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Treading cautiously, developers push for new senior housing projects

After feeling the massive impact during the coronavirus pandemic – and with some overbuilding before 2020 – growth activity in the seniors housing sector is starting to pick up again.

Senior housing developers are putting in a lot of hard work before they dig their foundations. They need to prove to themselves—and their construction lenders—that the demand for senior citizens’ housing is likely to be sustainable enough to fill the units they build… and ultimately support the rent increases that build. and help offset rising labor costs.

James Graber, managing director of Evaluation and Advisory, says, “We have seen developers conduct multiple market studies, usually two or three per project, rather than relying on a single report for a ‘go’ or ‘no-go’ decision. Services and Leader of Seniors Housing and Healthcare Practice for CBRE.

Many senior housing properties have struggled to rent out units in recent years. The senior citizen housing development pipeline was running side-by-side due to demographic trends generating more than enough demand. Then the coronavirus pandemic—with the dire toll it took on elderly Americans—wreaked havoc with the region. According to the National Investment Center for Seniors Housing and Care (NIC MAP), just 81 per cent of the units were occupied in the fourth quarter of 2021, amid a slowdown in mortality and move-in. This is down from a high of 88.6 percent in the fourth quarter of 2017.

“Developers are more sensitive to market dynamics, and less willing to ‘push’ a project showing limited viability,” says CBRE’s Graber.

Developers are also testing markets for workforce availability. Many senior housing properties now struggle to hire enough staff, and often have to hire expensive temporary staff from agencies. “Costs and increased operating expenses will have an impact on your final stable yield and IRR, so it’s important to be as accurate as possible,” says Austin Sacco, co-head of national senior housing for CBRE.

Developers begin construction on new senior projects

Despite these concerns, leasing activity is picking up and developers have started building again.

“Construction resumed in primary markets in 2020 after a significant pandemic-related slowdown,” says Brian Chandler, managing director and co-head of Seniors Housing Practice at JLL.

According to NIC MAP, developers began construction of a total of 8,204-bed properties, where most of the beds will be independent occupants in 2021, down from 6,000 in 2020. They also began construction of properties totaling 9,648 beds, where most of the beds would be assisted living, up from close to 7,000 a year ago.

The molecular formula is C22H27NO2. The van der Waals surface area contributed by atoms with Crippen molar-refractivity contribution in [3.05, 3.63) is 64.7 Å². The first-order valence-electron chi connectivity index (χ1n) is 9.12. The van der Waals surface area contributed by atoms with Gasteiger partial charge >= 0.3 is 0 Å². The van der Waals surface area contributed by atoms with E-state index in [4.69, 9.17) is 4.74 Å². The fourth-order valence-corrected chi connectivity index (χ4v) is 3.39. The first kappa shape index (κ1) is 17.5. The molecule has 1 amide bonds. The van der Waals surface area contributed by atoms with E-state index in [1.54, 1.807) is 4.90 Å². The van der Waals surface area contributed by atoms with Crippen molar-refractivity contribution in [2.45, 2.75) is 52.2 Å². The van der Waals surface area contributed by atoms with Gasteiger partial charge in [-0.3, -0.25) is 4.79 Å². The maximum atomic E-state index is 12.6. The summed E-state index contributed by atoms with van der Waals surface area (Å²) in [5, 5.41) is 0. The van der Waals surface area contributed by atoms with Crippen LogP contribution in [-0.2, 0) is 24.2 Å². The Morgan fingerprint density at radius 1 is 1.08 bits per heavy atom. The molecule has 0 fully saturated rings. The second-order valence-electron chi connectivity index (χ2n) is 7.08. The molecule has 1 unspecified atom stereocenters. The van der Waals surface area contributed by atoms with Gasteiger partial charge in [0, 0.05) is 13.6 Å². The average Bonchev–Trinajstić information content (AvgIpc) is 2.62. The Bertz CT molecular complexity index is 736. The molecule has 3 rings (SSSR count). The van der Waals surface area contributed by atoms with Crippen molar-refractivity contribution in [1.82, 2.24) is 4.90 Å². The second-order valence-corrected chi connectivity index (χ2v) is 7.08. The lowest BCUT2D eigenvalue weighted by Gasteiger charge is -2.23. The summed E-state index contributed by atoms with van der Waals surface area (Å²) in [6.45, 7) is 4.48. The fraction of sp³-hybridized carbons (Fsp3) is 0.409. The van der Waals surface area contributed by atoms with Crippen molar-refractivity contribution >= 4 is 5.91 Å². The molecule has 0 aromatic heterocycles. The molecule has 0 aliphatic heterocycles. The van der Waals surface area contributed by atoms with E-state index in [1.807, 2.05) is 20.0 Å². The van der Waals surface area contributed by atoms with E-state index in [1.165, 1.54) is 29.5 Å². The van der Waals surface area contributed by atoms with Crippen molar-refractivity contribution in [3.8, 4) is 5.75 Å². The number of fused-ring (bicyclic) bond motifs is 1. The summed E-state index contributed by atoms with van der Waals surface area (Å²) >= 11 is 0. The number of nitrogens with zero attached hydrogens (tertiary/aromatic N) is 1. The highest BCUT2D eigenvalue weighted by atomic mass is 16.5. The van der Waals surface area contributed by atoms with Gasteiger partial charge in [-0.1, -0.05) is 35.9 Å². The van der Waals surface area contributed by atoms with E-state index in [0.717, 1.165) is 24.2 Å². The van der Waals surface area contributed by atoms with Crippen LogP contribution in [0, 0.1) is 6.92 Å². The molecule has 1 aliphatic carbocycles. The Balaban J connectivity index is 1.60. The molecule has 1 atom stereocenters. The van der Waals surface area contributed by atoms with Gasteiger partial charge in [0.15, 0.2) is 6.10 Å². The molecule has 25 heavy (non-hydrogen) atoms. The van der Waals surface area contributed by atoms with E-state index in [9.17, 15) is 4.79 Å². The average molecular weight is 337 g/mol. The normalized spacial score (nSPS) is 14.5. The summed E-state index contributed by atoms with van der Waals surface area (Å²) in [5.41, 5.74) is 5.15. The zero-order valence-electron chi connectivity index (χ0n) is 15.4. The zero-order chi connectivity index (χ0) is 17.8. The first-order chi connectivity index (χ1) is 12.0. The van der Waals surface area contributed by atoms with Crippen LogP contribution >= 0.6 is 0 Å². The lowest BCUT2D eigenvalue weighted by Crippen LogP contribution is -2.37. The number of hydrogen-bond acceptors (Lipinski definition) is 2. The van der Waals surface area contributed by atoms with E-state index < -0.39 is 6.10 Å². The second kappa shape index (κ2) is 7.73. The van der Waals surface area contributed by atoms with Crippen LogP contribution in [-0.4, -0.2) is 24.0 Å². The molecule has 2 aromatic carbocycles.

This is a huge amount of new construction. According to JLL, the new units under construction accounted for 4.8 per cent of the existing inventory in the primary and secondary markets at the end of 2021. But this is still much lower than the number of units under construction at the last peak at the end of 2019, which was 7 per cent of the existing inventory.

Lenders provide financing for new construction

Despite these concerns, most developers can find financing to start construction. Says Sacco of CBRE, “There is still a lot of liquidity in this sector and is the home of most of the transactions.

Experts say that bank lenders’ interest rates are still relatively low—often floating between 250 and 350 basis points over the secured overnight financing rate.

“The interest rate environment has been volatile as a result of ongoing geopolitical issues,” says Sacco. “From a broader perspective, today you’re looking at a range between the high 2 to the mid 3.”

Most developers will have to accept more risk by taking Sahara loans that come with repayment guarantee. The most common structure for new construction is a loan that covers 65 percent of the cost of construction with a nominal guarantee of 15 to 30 percent which usually burns out completely as the property starts earning income and some The performance bottlenecks are reached, Sacco says.

“Unless you have an established track record that reflects successful on-time and on-budget projects, non-shelter construction funding is hard to come by,” says Sacco. Typically, non-shelter loans cover between 55 percent and 57 percent of the cost of construction, says Sacco.

Private equity debt funds are also keen to finance the construction. Their loans cover 65 to 70 percent of the cost of construction. “The catch with debt funds is that the debt typically requires $50 million or more to be transacted,” says Sacco.

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